storm" and they being hal dead with ear" he only was observed to be very cheer ul" as i he were but little concerned in that danger( one o them demanding the reason o his cheer ulness" /;"/ said he" / it is because the pilot o the ship is my Father:/ ,onsider ,hrist irst as the #ing and supreme 8ord over the providential !ingdom" and then as your head" husband and riend" and you will <uic!ly say" /1eturn unto thy rest" ; my soul./ This truth will malice you cease trembling" and cause you to sing in the midst o danger" /The 8ord is #ing o all the earth" sing ye praise with understanding./ That is" 78et every one that has understanding o this heart?reviving and establishing doctrine o the dominion o our Father over all creatures" sing praise.7 *. Urge upon your heart the express prohibitions o ,hrist in this case" and let your heart stand in awe o the violation o them. -e has charged you not to ear( /5hen we shall hear o wars and commotions" see that ye be not terri ied./ /In nothing be terri ied by your adversaries./ In >atthew" 03th" and within the compass o six verses" our Savior commands us thrice /not to ear men./ .oes the voice o a man ma!e thee to tremble" and shall not the voice o +od= I thou art o such a timorous spirit" how is it that thou earest not to disobey the commands o Jesus ,hrist= >ethin!s the command o ,hrist should have as much power to calm" as the voice o a poor worm to terri y thy heart. /I" even I" am he that com orteth you( who art thou" that thou shouldst be a raid o a man that shall die" and o the son o man that stroll be made as the grass" and orgettest the 8ord thy >a!er=/ 5e cannot ear creatures sin ully till we have orgotten +od( did we remember what he is" and what he has said" we should not be o such eeble spirits. 4ring thysel then to this re lection in times o danger( 7I I let into my heart the slavish ear o man" I must let out the reverential awe and ear o +od$ and dare I cast o the ear o the Almighty or the rowns o a man= Shall I li t up proud dust above the great +od= Shall I run upon a certain sin" to shun a probable danger=7%; !eep thy heart by this consideration: '. 1emember how much needless trouble your vain ears have brought upon you ormerly( /And hast eared continually because o the oppressor" as i he were ready to devour$ and where is the ury o the oppressor=/ -e seemed ready to devour" yet you are not devoured. I have not brought upon you the thing that you **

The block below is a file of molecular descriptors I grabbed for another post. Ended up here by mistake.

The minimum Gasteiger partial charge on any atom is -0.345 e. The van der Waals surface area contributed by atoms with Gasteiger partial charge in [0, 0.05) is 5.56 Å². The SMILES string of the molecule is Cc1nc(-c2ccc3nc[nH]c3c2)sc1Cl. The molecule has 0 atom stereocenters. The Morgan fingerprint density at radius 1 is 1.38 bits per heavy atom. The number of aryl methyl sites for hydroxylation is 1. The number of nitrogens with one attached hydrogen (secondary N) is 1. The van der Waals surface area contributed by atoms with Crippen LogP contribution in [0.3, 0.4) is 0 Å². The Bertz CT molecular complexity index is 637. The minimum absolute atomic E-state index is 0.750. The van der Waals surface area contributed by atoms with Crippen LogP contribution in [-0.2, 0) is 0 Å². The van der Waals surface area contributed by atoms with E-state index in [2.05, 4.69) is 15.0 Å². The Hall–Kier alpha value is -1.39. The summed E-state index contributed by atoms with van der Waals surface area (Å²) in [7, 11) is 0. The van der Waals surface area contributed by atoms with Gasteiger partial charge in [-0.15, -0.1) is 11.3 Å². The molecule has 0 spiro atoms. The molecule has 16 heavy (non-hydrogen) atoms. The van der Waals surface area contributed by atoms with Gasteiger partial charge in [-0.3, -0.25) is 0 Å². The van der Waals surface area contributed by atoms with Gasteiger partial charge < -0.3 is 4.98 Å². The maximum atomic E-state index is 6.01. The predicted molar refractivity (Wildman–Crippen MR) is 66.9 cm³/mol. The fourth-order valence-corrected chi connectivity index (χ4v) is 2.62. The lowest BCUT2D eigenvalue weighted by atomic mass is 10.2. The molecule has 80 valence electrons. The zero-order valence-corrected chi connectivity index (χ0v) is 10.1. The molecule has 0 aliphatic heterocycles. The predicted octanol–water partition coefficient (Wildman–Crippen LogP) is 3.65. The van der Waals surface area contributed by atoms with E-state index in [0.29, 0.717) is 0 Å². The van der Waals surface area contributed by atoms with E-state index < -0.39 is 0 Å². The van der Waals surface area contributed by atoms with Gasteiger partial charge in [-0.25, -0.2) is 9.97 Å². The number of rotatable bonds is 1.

eared$ you have wasted your spirit" disordered your soul" and wea!ened your hands to no purpose( you might have all this while enjoyed your peace" and possessed your soul in patience. And here I cannot but observe a very deep policy o Satan in managing a design against the soul by these vain ears. I call them vain" with re erence to the rustration o them by &rovidence$ but certainly they are not in vain as the end at which Satan aims in raising them$ or herein he acts as soldiers do in the siege o a garrison" who to wear out the besieged by constant watchings" and thereby un it them to ma!e resistance when they storm it in earnest" every night rouse them with alse alarms" which though they come to nothing yet remar!ably answer the ultimate design o the enemy.%; when will you beware o Satan7s devices= C. ,onsider solemnly" that though the things you ear should really happen" yet there is more evil in your own ear than in the things eared( and that" not only as the least evil o sin is worse than the greatest evil o su ering$ but as this sin ul ear has really more trouble in it than there is in that condition o which you are so much a raid. Fear is both a multiplying and a tormenting passion$ it represents troubles as much greater than they are" and so tortures the soul much more than the su ering itsel . So it was with Israel at the 1ed Sea$ they cried out and were a raid" till they stepped into the water" and then a passage was opened through those waters which they thought would have drowned there. Thus it is with us$ we" loo!ing through the glass o carnal ear upon the waters o trouble" the swellings o Jordan" cry out" 7; they are un ordable$ me must perish in them:7 4ut when we come into the midst o those loods indeed" we ind the promise made good( /+od will ma!e a way to escape./ Thus it was with a blessed martyr$ when he would ma!e a trial by putting his inger to the candle" and ound himsel not able to endure that" he cried out" /5hat: ,annot I bear the burning o a inger= -ow then shall I be able to bear the burning o my whole body to?morrow=/ 4ut when that morrow came he could go cheer ully into the lames with this scripture in his mouth( /Fear not" or I have redeemed thee$ I have called thee by thy name" thou art mine$ when thou passest through the waters I will be with you$ when thou wal!est through the ire thou shalt not be burnt./ E. ,onsult the many precious promises which are written or your support and *'